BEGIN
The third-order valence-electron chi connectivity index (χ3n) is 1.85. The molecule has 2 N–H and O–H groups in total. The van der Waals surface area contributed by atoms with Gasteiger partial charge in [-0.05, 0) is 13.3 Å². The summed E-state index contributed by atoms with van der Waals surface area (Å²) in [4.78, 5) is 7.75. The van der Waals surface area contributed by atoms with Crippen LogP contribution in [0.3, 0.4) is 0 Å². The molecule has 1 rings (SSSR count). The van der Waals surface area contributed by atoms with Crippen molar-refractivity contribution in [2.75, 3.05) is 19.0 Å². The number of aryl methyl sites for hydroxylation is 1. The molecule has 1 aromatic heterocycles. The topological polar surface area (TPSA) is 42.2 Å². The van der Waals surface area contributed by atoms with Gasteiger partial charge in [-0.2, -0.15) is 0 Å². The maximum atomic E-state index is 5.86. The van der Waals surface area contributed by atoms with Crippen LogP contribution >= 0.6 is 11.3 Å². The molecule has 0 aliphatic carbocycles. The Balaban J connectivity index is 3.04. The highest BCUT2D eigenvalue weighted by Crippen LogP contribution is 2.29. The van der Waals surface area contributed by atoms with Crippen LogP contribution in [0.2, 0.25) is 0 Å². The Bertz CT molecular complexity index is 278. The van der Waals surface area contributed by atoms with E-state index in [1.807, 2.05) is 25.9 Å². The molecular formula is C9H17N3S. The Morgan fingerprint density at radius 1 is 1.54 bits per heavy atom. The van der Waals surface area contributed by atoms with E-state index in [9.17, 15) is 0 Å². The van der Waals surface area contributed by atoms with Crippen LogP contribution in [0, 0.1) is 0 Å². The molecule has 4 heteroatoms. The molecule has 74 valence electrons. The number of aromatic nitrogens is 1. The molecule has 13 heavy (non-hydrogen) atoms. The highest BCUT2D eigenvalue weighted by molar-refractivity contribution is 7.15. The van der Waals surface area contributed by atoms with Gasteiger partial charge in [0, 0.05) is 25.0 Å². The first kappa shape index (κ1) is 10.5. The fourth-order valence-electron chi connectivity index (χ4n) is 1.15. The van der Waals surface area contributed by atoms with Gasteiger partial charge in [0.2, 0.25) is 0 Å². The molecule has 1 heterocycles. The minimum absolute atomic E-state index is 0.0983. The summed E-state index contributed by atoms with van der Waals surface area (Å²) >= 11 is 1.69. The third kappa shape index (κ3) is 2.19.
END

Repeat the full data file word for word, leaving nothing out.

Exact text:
The third-order valence-electron chi connectivity index (χ3n) is 1.85. The molecule has 2 N–H and O–H groups in total. The van der Waals surface area contributed by atoms with Gasteiger partial charge in [-0.05, 0) is 13.3 Å². The summed E-state index contributed by atoms with van der Waals surface area (Å²) in [4.78, 5) is 7.75. The van der Waals surface area contributed by atoms with Crippen LogP contribution in [0.3, 0.4) is 0 Å². The molecule has 1 rings (SSSR count). The van der Waals surface area contributed by atoms with Crippen molar-refractivity contribution in [2.75, 3.05) is 19.0 Å². The number of aryl methyl sites for hydroxylation is 1. The molecule has 1 aromatic heterocycles. The topological polar surface area (TPSA) is 42.2 Å². The van der Waals surface area contributed by atoms with Gasteiger partial charge in [-0.2, -0.15) is 0 Å². The maximum atomic E-state index is 5.86. The van der Waals surface area contributed by atoms with Crippen LogP contribution >= 0.6 is 11.3 Å². The molecule has 0 aliphatic carbocycles. The Balaban J connectivity index is 3.04. The highest BCUT2D eigenvalue weighted by Crippen LogP contribution is 2.29. The van der Waals surface area contributed by atoms with Crippen LogP contribution in [0.2, 0.25) is 0 Å². The Bertz CT molecular complexity index is 278. The van der Waals surface area contributed by atoms with E-state index in [1.807, 2.05) is 25.9 Å². The molecular formula is C9H17N3S. The Morgan fingerprint density at radius 1 is 1.54 bits per heavy atom. The van der Waals surface area contributed by atoms with E-state index in [9.17, 15) is 0 Å². The van der Waals surface area contributed by atoms with Crippen LogP contribution in [0, 0.1) is 0 Å². The molecule has 4 heteroatoms. The molecule has 74 valence electrons. The number of aromatic nitrogens is 1. The molecule has 13 heavy (non-hydrogen) atoms. The highest BCUT2D eigenvalue weighted by molar-refractivity contribution is 7.15. The van der Waals surface area contributed by atoms with Gasteiger partial charge in [0, 0.05) is 25.0 Å². The first kappa shape index (κ1) is 10.5. The fourth-order valence-electron chi connectivity index (χ4n) is 1.15. The van der Waals surface area contributed by atoms with Gasteiger partial charge in [0.2, 0.25) is 0 Å². The molecule has 1 heterocycles. The minimum absolute atomic E-state index is 0.0983. The summed E-state index contributed by atoms with van der Waals surface area (Å²) >= 11 is 1.69. The third kappa shape index (κ3) is 2.19.